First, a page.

Queen of Denmark, Norway, and Sweden, called the “Northern Semiramis” (1353, 1387-1412). Margaret. A simple, uncultured girl of wonderful witchery, seduced, at the age of fifteen, by Faust. She drowns in a pool the infant of her shame, was sent to prison, where she lost her reason, and was ultimately condemned to death. Faust (whom she calls Henry) visits her in prison, and urges her to make her escape with him; but she refuses, dies, and is taken to heaven; but Mephistopheles carried off Faust to the Inferno.
Ladye Margaret. “The Flower of Teviot,” daughter of the Duchess Margaret and Lord Walter Scott, of Branksome Hall. She was beloved by Baron Henry of Cranstown, whose family had a deadly feud with that of Scott. One day the elfin page of Lord Cranstown inveigled the heir of Branksome Hall, then a lad, into the woods, where he fell into the hands of the Southerners; whereupon 3,000 of the English marched against the castle of the widowed duchess; but, being told by a spy that Douglas with 10,000 men was coming to the rescue, they agreed to decide by single combat whether the boy was to become King Edward's page, or be delivered up to his mother. The champions to decide this question were to be Sir Richard Musgrave on the side of the English, and Sir William Deloraine on the side of the Scotch. In the combat the English champion was slain, and the boy was delivered to the widow; but it then appeared that the antagonist was not William of Deloraine, but Lord Cranstown, who claimed and received the hand of fair Margaret as his reward. (Scott: Lay of the Last Minstrel.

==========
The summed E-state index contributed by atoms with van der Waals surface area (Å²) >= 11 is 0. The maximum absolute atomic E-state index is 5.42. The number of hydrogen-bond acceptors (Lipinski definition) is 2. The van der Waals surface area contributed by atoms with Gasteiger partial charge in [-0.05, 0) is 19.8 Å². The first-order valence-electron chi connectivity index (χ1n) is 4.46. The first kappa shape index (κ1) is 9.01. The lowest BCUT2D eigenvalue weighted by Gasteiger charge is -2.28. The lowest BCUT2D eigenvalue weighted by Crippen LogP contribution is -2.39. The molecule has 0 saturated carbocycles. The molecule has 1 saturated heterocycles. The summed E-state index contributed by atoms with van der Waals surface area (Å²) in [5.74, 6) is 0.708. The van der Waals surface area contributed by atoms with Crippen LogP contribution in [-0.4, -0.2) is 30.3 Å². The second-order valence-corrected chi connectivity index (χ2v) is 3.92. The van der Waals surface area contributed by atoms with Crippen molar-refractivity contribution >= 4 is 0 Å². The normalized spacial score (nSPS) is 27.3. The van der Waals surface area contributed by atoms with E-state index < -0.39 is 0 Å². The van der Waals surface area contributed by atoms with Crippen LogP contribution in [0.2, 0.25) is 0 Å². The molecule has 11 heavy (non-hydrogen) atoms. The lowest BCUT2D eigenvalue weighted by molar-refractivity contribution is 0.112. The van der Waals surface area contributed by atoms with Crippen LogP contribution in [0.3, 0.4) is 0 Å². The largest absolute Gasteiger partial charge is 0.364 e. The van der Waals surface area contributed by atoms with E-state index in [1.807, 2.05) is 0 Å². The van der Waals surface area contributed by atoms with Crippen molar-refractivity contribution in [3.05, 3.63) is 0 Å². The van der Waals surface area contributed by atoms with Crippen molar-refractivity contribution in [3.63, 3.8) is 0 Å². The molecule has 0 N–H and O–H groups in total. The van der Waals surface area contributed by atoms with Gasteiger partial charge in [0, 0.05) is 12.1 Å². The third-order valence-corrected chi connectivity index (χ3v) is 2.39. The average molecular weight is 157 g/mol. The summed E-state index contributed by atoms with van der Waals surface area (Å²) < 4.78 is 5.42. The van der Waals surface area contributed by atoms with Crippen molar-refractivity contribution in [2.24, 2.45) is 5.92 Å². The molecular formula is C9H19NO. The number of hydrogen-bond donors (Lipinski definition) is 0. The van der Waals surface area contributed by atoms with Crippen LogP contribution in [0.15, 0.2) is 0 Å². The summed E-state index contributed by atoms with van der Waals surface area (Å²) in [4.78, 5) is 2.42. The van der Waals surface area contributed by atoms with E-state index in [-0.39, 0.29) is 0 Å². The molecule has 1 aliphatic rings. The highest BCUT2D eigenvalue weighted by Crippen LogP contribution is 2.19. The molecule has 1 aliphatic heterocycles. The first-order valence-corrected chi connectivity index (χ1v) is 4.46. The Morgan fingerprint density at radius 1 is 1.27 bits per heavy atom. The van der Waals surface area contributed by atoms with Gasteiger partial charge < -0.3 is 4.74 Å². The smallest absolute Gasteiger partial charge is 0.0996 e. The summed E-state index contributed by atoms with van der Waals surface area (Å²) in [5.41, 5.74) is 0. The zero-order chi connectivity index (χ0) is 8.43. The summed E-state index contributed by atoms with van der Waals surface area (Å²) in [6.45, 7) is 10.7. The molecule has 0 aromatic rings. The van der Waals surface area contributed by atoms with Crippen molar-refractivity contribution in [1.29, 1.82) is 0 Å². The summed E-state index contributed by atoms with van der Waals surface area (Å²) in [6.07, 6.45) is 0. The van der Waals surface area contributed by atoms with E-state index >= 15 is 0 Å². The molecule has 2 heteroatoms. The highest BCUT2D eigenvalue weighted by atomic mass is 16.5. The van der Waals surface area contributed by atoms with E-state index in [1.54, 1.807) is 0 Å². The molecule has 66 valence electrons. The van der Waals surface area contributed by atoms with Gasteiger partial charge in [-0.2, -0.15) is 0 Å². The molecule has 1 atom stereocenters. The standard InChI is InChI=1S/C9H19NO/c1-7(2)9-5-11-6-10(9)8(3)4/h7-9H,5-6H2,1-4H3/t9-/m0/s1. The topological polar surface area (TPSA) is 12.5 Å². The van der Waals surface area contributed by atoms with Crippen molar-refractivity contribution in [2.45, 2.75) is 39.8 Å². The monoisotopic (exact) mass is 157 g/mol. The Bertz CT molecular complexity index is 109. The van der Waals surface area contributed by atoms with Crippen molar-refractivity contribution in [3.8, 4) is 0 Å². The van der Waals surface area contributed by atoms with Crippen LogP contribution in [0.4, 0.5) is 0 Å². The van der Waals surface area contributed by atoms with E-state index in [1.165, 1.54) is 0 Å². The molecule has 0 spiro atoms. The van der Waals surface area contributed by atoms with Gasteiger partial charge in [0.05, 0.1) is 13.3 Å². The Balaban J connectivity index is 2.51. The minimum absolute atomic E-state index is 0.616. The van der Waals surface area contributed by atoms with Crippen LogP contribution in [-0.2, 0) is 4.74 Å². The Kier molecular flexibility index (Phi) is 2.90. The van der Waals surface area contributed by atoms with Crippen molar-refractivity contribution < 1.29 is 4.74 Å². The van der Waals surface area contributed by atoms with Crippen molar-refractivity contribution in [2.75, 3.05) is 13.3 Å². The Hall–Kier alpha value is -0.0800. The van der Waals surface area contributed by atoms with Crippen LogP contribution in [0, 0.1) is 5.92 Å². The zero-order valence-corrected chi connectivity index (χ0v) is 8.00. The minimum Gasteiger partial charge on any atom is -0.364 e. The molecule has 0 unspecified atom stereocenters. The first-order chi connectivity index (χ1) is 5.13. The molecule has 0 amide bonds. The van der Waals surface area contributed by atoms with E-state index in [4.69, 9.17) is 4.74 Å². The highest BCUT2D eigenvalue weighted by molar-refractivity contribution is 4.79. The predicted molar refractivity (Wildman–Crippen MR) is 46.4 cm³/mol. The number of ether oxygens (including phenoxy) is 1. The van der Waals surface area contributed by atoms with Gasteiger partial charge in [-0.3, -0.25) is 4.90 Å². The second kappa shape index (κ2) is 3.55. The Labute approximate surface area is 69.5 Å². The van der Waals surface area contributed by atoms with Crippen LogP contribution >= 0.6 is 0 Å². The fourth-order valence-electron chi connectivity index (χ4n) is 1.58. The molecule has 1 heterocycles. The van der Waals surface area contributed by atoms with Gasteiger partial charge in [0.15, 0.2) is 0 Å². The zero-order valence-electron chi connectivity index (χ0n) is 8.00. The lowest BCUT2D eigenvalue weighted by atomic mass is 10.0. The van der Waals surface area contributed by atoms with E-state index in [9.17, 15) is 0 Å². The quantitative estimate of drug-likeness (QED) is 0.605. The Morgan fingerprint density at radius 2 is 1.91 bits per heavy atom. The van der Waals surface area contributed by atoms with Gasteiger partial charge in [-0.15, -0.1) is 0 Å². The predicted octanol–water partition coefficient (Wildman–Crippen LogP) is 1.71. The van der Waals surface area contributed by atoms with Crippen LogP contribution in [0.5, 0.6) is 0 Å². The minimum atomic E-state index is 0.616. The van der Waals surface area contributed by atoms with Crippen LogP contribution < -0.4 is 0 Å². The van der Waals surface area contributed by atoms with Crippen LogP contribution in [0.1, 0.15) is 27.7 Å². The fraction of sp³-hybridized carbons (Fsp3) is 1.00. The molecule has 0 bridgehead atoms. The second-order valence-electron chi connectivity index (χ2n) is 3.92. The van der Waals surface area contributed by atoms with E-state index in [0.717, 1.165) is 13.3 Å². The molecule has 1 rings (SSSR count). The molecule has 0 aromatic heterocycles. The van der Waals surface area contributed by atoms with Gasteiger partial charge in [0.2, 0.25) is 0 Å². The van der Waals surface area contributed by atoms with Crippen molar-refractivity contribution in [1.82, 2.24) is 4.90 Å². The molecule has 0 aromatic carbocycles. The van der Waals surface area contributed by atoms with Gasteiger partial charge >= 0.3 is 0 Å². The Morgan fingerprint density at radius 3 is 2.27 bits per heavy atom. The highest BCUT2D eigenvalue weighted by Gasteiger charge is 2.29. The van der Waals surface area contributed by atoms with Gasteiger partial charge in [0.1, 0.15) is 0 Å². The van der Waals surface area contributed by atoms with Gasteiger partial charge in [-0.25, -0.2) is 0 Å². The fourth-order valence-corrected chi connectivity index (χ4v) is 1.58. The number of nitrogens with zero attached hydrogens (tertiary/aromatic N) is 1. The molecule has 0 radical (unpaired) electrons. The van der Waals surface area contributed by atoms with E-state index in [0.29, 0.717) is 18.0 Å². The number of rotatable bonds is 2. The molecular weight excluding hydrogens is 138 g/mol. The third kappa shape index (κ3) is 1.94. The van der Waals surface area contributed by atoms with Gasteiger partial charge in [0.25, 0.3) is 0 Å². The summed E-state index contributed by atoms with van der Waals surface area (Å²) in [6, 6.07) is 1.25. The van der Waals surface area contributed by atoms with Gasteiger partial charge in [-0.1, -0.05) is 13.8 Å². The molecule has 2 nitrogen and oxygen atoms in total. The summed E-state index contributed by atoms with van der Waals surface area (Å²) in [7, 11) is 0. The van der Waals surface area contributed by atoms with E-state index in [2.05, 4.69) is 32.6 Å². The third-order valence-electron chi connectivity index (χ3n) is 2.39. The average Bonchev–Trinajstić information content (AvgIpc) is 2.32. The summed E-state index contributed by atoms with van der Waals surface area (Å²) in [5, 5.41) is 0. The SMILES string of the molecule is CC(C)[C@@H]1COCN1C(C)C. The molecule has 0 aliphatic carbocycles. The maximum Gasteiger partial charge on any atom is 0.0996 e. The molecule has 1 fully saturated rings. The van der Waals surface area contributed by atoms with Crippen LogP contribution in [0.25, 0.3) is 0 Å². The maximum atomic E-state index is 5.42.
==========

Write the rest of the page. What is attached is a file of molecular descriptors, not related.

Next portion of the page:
Lady Margaret's preacher. A preacher who has to preach a Concio ad clerum before the University, on the day preceding Easter Term. This preachership was founded in 1503 by Lady Margaret, mother of Henry VII.
Lady Margaret professor. A professor of divinity in the University of Cambridge. This professorship was founded in 1502 by Lady Margaret, mother of Henry VII. These lectures are given for the “voluntary theological examination,” and treat upon the Fathers, the Liturgy, and the priestly duties. (See Norrisian.)
(St.). The chosen type of female innocence and meekness. In Christian art she is represented as a young woman of great beauty, bearing the martyr's palm and crown, or with the dragon as an attribute. Sometimes she is delineated as coming from the dragon's mouth, for the legend says that the monster swallowed her, but on making the sign of the cross he suffered her to quit his maw.
St. Margaret and the dragon. Olybius, Governor of Antioch, captivated by the beauty of St. Margaret, wanted to marry her, and, as she rejected him with scorn, threw her into a dungeon, where the devil came to her in the form of a dragon. Margaret held up the cross, and the dragon fled.
St. Margaret is the patron saint of the ancient borough of Lynn Regis, and on the corporation seal she is represented as standing on a dragon and wounding it with the cross. The inscription of the seal is “SVB MARGARETA TERITUR DBACO STAT CRUCE L&AE;TA.”
or Marguerite (petite). The daisy; so called from its pearly whiteness, màrguerite being the French for a pearl. (See Marguerite.)
“The daise, a flour white and redde, In French called `la belle Marguerite.' ”
Source: Dictionary of Phrase and Fable, E. Cobham Brewer, 1894